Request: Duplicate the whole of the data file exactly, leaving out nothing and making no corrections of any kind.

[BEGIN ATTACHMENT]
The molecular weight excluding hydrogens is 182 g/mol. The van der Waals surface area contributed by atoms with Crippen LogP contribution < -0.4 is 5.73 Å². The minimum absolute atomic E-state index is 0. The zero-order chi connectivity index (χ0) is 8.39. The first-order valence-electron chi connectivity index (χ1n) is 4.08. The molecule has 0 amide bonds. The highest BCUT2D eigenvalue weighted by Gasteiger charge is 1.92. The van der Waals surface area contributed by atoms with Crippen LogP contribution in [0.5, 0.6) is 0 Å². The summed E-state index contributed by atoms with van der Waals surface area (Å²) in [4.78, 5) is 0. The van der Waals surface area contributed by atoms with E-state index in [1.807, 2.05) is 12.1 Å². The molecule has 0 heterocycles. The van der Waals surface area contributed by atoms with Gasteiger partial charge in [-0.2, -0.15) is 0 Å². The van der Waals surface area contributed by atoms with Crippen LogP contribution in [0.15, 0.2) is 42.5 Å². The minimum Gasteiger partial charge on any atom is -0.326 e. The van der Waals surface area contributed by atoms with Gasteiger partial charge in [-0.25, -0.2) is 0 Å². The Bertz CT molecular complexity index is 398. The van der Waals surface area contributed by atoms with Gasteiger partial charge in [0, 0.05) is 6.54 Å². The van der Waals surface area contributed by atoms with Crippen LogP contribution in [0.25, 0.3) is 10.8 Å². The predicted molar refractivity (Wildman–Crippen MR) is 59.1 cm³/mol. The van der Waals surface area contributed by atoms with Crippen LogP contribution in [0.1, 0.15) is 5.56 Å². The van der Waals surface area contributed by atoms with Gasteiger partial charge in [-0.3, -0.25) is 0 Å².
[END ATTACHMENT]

The molecular weight excluding hydrogens is 182 g/mol. The van der Waals surface area contributed by atoms with Crippen LogP contribution < -0.4 is 5.73 Å². The minimum absolute atomic E-state index is 0. The zero-order chi connectivity index (χ0) is 8.39. The first-order valence-electron chi connectivity index (χ1n) is 4.08. The molecule has 0 amide bonds. The highest BCUT2D eigenvalue weighted by Gasteiger charge is 1.92. The van der Waals surface area contributed by atoms with Crippen LogP contribution in [0.5, 0.6) is 0 Å². The summed E-state index contributed by atoms with van der Waals surface area (Å²) in [4.78, 5) is 0. The van der Waals surface area contributed by atoms with E-state index in [1.807, 2.05) is 12.1 Å². The molecule has 0 heterocycles. The van der Waals surface area contributed by atoms with Gasteiger partial charge in [-0.2, -0.15) is 0 Å². The van der Waals surface area contributed by atoms with Crippen LogP contribution in [0.15, 0.2) is 42.5 Å². The minimum Gasteiger partial charge on any atom is -0.326 e. The van der Waals surface area contributed by atoms with Gasteiger partial charge in [-0.25, -0.2) is 0 Å². The Bertz CT molecular complexity index is 398. The van der Waals surface area contributed by atoms with Gasteiger partial charge in [0, 0.05) is 6.54 Å². The van der Waals surface area contributed by atoms with Crippen LogP contribution in [0.25, 0.3) is 10.8 Å². The predicted molar refractivity (Wildman–Crippen MR) is 59.1 cm³/mol. The van der Waals surface area contributed by atoms with Crippen LogP contribution in [0.1, 0.15) is 5.56 Å². The van der Waals surface area contributed by atoms with Gasteiger partial charge in [-0.3, -0.25) is 0 Å².